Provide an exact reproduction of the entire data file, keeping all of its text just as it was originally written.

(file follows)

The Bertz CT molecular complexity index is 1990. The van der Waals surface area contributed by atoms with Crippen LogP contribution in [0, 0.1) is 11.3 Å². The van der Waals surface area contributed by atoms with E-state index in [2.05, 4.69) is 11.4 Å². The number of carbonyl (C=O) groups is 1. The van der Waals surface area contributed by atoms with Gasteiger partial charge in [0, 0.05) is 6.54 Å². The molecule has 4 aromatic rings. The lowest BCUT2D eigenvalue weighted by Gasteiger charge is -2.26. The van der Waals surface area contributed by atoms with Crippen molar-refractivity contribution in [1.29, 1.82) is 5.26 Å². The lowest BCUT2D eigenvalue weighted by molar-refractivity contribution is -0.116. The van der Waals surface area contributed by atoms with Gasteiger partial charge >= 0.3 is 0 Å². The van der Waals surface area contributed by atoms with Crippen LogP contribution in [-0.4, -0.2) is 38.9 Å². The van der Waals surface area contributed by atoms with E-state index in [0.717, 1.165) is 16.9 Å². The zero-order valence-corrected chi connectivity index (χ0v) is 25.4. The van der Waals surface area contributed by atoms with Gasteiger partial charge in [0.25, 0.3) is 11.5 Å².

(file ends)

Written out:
The Bertz CT molecular complexity index is 1990. The van der Waals surface area contributed by atoms with Crippen LogP contribution in [0, 0.1) is 11.3 Å². The van der Waals surface area contributed by atoms with E-state index in [2.05, 4.69) is 11.4 Å². The number of carbonyl (C=O) groups is 1. The van der Waals surface area contributed by atoms with Gasteiger partial charge in [0, 0.05) is 6.54 Å². The molecule has 4 aromatic rings. The lowest BCUT2D eigenvalue weighted by Gasteiger charge is -2.26. The van der Waals surface area contributed by atoms with Crippen molar-refractivity contribution in [1.29, 1.82) is 5.26 Å². The lowest BCUT2D eigenvalue weighted by molar-refractivity contribution is -0.116. The van der Waals surface area contributed by atoms with Gasteiger partial charge >= 0.3 is 0 Å². The van der Waals surface area contributed by atoms with Crippen LogP contribution in [-0.4, -0.2) is 38.9 Å². The van der Waals surface area contributed by atoms with E-state index in [0.717, 1.165) is 16.9 Å². The zero-order valence-corrected chi connectivity index (χ0v) is 25.4. The van der Waals surface area contributed by atoms with Gasteiger partial charge in [0.25, 0.3) is 11.5 Å².